The Zen of Cleaning House


I don’t have any rugs or carpets in my house…

With two dogs and several cats, it just makes life easier! To be clear, I do not like to clean! I doubt that there are many people who actually like having to clean house, and this includes facing a sink full of dirty dishes, armed with only a sponge and a container of Dawn (and no dishwasher)!

This is why, when I heard a piece on NPR a few years ago, about “The Zen of Washing Dishes” I was more than a little skeptical; however, the author made a good point: that doing something mindless and repetitive can help us to turn our thinking around and get out of our own heads when we find ourselves caught up in the stress of facing life on life’s terms!

In the years since I first heard this piece, I have found that there is indeed a Zen to washing dishes, as well as cleaning house and yard work. Of course, exercise can help as well…I found bicycle riding to be a great way of blowing off stress…but let’s not get too crazy here!

When my child was in active Addiction, my house was usually kept relatively clean (for me), I vacuumed up the dog and cat hair almost every day, wiped down the counter-tops, painted the interior of the house, fixed the back porch, cleaned out the basement, and kept the dishes washed! These were all ways of turning off the worry and escaping the overwhelming stress of having an active Addict in my life, and being powerless to help her…even if just for a little while!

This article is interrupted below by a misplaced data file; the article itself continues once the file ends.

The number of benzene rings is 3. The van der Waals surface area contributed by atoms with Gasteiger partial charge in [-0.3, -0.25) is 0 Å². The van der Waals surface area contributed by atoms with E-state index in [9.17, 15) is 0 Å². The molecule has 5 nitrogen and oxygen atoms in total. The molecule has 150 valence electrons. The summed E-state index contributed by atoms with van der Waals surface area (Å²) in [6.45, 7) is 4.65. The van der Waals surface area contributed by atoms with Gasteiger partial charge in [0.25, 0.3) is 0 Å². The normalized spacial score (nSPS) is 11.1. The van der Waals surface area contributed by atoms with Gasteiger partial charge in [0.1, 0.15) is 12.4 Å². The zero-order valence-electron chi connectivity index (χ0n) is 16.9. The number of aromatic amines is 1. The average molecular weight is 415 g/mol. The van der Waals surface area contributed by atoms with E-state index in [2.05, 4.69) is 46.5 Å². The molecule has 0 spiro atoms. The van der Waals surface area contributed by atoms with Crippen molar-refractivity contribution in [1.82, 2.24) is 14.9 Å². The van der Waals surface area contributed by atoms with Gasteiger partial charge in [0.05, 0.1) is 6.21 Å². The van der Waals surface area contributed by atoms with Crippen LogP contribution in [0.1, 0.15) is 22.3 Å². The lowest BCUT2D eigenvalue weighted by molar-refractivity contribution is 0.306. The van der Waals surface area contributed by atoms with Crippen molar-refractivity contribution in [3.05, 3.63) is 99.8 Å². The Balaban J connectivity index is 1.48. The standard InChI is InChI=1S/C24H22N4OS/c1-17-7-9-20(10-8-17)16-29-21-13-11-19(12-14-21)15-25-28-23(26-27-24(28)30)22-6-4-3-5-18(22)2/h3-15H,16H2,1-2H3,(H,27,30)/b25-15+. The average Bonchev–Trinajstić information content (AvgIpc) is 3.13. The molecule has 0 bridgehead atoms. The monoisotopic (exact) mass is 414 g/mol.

In a practical sense, having active Addiction in our homes can be messy! People who are abusing drugs and/or alcohol seldom take the time to clean up after themselves. They also tend to break things, cause nasty spills and stains, and will often just leave trash (i.e. food wrappers, bottles, and other items) laying around the house! Facing this mess and damage in our homes can add to our feelings of frustration, as no matter how many times we talk to the Addict, nothing seems to get any better!

Sound familiar?

This is why, just completing these simple “mindless” tasks, like cleaning house, can be a good way for us to feel like we have some control a time when we can feel so powerless over so many of the things that are going on in our homes and our lives!

Of course, sometimes the mess is so big, we need people to come with rags, buckets, brooms, mops and experience, to help us, as any task is easier when we do not have to face it alone.

Just as we can clean up the actual mess in our homes despite what the Addict is doing, we can also take care of ourselves, by seeking the help we need to address the ‘mess’ that Addiction has made in our lives.

When we reach out to others, we gain new resources for finding health and hope for ourselves, support for making the often-difficult decisions that are needed to take care of ourselves…regardless of the choices the Addict may make. For the truth is that we cannot control or cure another person’s Addiction, and cleaning house, may mean making some very difficult choices about the Addict in our lives (letting them stay or asking them to leave both carry their own weight). This is a way of taking care of ourselves even as our hearts are breaking because we cannot fix the struggling person in our lives.

There is indeed a Zen to cleaning house, literally or figuratively, as it can take the focus off of the worry caused by the active Addiction, and onto the only one we can ‘fix’, which is ourselves! This is not an easy task, as it may go against all our instincts to do all we can to save those we love…but Addiction is not an illness that makes sense, as we have to surrender in order to survive and move forward! This is why we cannot face these challenges on our own, but need the help of those who have faced the heartache of Addiction in their lives, who can show us the way through, and who can let us know that we are not alone…and this can give us the hope we need to light our way healing!


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